scam alert

Scam Alert

Tulsa Police developed the Senior Services Unit in 2002 to combat crimes against seniors.

In 2017 alone, Tulsa County received over 2,200 referrals and reports of crimes against seniors. To combat such offenses, two detectives, a supervisor, and a full-time volunteer share the caseload of reports filed with the Tulsa Police Department.

Working hand-in-hand with local agencies, the goal is to protect the vulnerable adult population as well as the seniors in the Tulsa community. This protection is often found in educating seniors.

The Senior Services Unit combats crimes such as financial exploitation, elder neglect, physical abuse, caretaker neglect, identity theft, credit card fraud, and all types of scams targeting the senior population.

Grandkids scam, IRS scam, jury duty scam, and the love scam are some of the top choices the bad guys will use to get money from seniors.

Grandkids scam

The victim, usually a senior, receives a phone call from someone pretending to be their grandchild.

Once you answer the phone and say hello, the suspect will say, “Grandma,” then the senior may answer, “Is that you John?” And the suspect immediately answers, “Yes, Grandma, it’s John.”

Then the caller, or suspect, will continue the conversation and tell the senior that he’s in jail or recently got in a car wreck and needs money to either bail out of jail or receive medical treatment. They may even hand the phone over to a cohort who pretends to be an attorney or doctor.

Often, these suspects ask for money through an Apple iTunes gift card or some other type of gift card.

The easiest thing for seniors to do is to hang up. Your grandchildren should never request you send them money via a gift card over the phone. You can send your grandchildren gift cards through the mail, but never give gift card information over the phone.

You must verify where your grandchild is and verify their location with their parents. Often times, the suspect on the phone will ask you not to call their parents, because they are too scared to let them know. But remember, this is your money you will lose.

Never give someone a gift card over the phone. This is a scam.

IRS scam

The IRS will never contact you about warrants because of missed payments or discuss your past due taxes over the phone.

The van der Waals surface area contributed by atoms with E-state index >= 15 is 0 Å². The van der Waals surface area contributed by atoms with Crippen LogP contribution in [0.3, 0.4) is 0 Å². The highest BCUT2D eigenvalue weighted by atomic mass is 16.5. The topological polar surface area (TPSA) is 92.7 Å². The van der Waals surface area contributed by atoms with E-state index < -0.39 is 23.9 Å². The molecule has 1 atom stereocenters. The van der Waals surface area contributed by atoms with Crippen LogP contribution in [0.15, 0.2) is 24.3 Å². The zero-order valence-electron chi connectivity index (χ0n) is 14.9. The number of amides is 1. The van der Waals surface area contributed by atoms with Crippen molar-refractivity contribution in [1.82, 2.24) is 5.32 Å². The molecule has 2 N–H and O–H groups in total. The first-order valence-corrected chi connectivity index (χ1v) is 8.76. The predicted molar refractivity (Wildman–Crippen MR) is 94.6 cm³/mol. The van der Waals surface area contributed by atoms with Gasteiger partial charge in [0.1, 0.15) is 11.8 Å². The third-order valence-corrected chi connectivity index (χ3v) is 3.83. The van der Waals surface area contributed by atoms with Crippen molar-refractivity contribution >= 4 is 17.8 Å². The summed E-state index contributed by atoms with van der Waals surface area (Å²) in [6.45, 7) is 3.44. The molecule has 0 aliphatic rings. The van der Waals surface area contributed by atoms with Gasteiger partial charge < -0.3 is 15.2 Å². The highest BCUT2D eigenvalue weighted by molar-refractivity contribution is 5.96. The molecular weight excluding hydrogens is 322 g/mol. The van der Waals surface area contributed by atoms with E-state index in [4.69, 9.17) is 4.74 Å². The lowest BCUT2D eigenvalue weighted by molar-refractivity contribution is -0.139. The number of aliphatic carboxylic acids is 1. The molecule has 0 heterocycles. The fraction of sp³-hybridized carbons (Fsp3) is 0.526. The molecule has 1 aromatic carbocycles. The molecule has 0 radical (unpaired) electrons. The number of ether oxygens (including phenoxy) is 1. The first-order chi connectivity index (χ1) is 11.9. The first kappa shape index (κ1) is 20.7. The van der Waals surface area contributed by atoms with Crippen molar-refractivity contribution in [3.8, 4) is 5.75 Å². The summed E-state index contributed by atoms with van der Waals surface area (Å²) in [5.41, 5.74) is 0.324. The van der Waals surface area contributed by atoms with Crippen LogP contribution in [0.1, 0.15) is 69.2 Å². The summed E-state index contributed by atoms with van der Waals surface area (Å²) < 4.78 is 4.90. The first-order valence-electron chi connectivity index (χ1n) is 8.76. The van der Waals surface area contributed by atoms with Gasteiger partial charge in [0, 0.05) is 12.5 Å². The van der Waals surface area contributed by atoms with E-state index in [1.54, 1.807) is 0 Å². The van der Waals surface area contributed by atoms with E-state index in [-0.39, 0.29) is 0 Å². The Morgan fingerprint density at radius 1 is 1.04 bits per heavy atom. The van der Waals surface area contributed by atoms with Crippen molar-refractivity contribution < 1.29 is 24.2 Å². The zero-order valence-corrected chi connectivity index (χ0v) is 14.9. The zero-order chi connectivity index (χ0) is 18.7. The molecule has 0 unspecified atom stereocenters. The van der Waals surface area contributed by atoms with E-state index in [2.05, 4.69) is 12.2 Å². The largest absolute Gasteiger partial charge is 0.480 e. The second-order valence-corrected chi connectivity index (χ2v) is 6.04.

In rare cases, an agent will contact you if you are part of an identity theft investigation you initiate — but they always start the investigation by mail.

Never give money over the phone to the IRS.

Jury duty

The Tulsa County Court Clerk will never call you and say you have a warrant because you missed jury duty. A letter is often sent by mail to the juror, but a phone call will never occur.

Did you know most seniors are excused from jury duty due to their age or mobility? If you receive a notice for jury duty, follow the directions on the information card.

If you receive a phone call stating you missed jury duty and there’s a warrant for your arrest, hang up. This is a scam.

You will be notified by mail if a warrant for your arrest exists; you will never be asked to pay for a warrant using a gift card.

Love scam

Some seniors seek companionship on the internet or to find true love. In some rare cases, this type of matchmaking works.

Seniors are preyed upon hard when finding the right one online. The suspect uses your vulnerability to their advantage. Many of these suspects start communication by email, then text messages, and sometimes will talk to you for hours over the phone.

They may be in foreign countries or other states and will start to ask you for money to help them buy a plane ticket or gas money so they can come and see you.

Never give money to someone you have never met. This scam often goes unreported, because people are embarrassed and will never tell someone.

If you have never met your true love in person and only online; never send them money of any type. This is a scam.

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Mike Strain

918-581-8356

mike.strain@tulsaworld.com

Twitter: @mikestrain